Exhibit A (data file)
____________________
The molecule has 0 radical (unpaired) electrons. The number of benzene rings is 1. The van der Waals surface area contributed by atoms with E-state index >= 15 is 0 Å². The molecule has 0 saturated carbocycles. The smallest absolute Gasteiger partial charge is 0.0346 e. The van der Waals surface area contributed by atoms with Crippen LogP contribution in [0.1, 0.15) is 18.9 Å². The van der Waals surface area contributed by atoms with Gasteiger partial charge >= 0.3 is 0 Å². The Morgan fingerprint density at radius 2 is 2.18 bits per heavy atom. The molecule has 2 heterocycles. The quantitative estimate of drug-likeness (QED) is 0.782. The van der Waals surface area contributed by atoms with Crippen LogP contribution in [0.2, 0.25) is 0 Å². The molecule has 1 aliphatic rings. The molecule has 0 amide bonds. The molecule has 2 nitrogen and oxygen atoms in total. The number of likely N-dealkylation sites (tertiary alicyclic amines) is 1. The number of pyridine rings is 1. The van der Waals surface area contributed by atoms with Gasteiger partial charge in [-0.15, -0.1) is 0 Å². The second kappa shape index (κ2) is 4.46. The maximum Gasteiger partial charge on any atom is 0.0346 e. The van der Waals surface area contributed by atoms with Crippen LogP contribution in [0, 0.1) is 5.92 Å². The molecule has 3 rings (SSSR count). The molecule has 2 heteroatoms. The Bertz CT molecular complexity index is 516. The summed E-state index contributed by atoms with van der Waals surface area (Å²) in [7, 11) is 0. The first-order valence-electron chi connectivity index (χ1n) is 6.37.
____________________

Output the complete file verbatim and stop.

The molecule has 0 radical (unpaired) electrons. The number of benzene rings is 1. The van der Waals surface area contributed by atoms with E-state index >= 15 is 0 Å². The molecule has 0 saturated carbocycles. The smallest absolute Gasteiger partial charge is 0.0346 e. The van der Waals surface area contributed by atoms with Crippen LogP contribution in [0.1, 0.15) is 18.9 Å². The van der Waals surface area contributed by atoms with Gasteiger partial charge >= 0.3 is 0 Å². The Morgan fingerprint density at radius 2 is 2.18 bits per heavy atom. The molecule has 2 heterocycles. The quantitative estimate of drug-likeness (QED) is 0.782. The van der Waals surface area contributed by atoms with Crippen LogP contribution in [0.2, 0.25) is 0 Å². The molecule has 1 aliphatic rings. The molecule has 0 amide bonds. The molecule has 2 nitrogen and oxygen atoms in total. The number of likely N-dealkylation sites (tertiary alicyclic amines) is 1. The number of pyridine rings is 1. The van der Waals surface area contributed by atoms with Gasteiger partial charge in [-0.15, -0.1) is 0 Å². The second kappa shape index (κ2) is 4.46. The maximum Gasteiger partial charge on any atom is 0.0346 e. The van der Waals surface area contributed by atoms with Crippen LogP contribution in [0, 0.1) is 5.92 Å². The molecule has 3 rings (SSSR count). The molecule has 2 heteroatoms. The Bertz CT molecular complexity index is 516. The summed E-state index contributed by atoms with van der Waals surface area (Å²) in [7, 11) is 0. The first-order valence-electron chi connectivity index (χ1n) is 6.37.